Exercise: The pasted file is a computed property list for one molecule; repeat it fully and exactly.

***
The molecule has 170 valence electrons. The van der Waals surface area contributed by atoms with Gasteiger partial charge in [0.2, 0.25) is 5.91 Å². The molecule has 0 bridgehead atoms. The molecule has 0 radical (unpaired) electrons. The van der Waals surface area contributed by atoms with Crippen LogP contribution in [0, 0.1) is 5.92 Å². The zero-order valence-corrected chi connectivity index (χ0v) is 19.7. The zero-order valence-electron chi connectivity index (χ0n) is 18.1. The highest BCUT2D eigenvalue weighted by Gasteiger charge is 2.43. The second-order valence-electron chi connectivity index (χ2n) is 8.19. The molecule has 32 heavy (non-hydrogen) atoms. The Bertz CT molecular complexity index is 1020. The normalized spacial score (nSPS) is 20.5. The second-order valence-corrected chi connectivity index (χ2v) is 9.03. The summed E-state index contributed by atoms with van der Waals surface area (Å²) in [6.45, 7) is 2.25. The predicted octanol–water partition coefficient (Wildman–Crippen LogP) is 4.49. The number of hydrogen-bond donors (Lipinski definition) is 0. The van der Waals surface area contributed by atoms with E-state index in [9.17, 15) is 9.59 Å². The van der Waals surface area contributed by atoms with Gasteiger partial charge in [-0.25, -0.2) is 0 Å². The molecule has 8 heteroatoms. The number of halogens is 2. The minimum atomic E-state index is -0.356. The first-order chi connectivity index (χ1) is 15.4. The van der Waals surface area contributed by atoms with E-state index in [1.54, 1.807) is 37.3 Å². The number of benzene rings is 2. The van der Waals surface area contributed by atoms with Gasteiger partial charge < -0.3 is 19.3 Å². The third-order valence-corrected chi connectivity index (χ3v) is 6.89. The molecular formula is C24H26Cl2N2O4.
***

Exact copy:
The molecule has 170 valence electrons. The van der Waals surface area contributed by atoms with Gasteiger partial charge in [0.2, 0.25) is 5.91 Å². The molecule has 0 bridgehead atoms. The molecule has 0 radical (unpaired) electrons. The van der Waals surface area contributed by atoms with Crippen LogP contribution in [0, 0.1) is 5.92 Å². The zero-order valence-corrected chi connectivity index (χ0v) is 19.7. The zero-order valence-electron chi connectivity index (χ0n) is 18.1. The highest BCUT2D eigenvalue weighted by Gasteiger charge is 2.43. The second-order valence-electron chi connectivity index (χ2n) is 8.19. The molecule has 32 heavy (non-hydrogen) atoms. The Bertz CT molecular complexity index is 1020. The normalized spacial score (nSPS) is 20.5. The second-order valence-corrected chi connectivity index (χ2v) is 9.03. The summed E-state index contributed by atoms with van der Waals surface area (Å²) in [6.45, 7) is 2.25. The predicted octanol–water partition coefficient (Wildman–Crippen LogP) is 4.49. The number of hydrogen-bond donors (Lipinski definition) is 0. The van der Waals surface area contributed by atoms with E-state index in [9.17, 15) is 9.59 Å². The van der Waals surface area contributed by atoms with Gasteiger partial charge in [-0.25, -0.2) is 0 Å². The molecule has 8 heteroatoms. The number of halogens is 2. The minimum atomic E-state index is -0.356. The first-order chi connectivity index (χ1) is 15.4. The van der Waals surface area contributed by atoms with E-state index in [1.54, 1.807) is 37.3 Å². The number of benzene rings is 2. The van der Waals surface area contributed by atoms with Gasteiger partial charge < -0.3 is 19.3 Å². The third-order valence-corrected chi connectivity index (χ3v) is 6.89. The molecular formula is C24H26Cl2N2O4.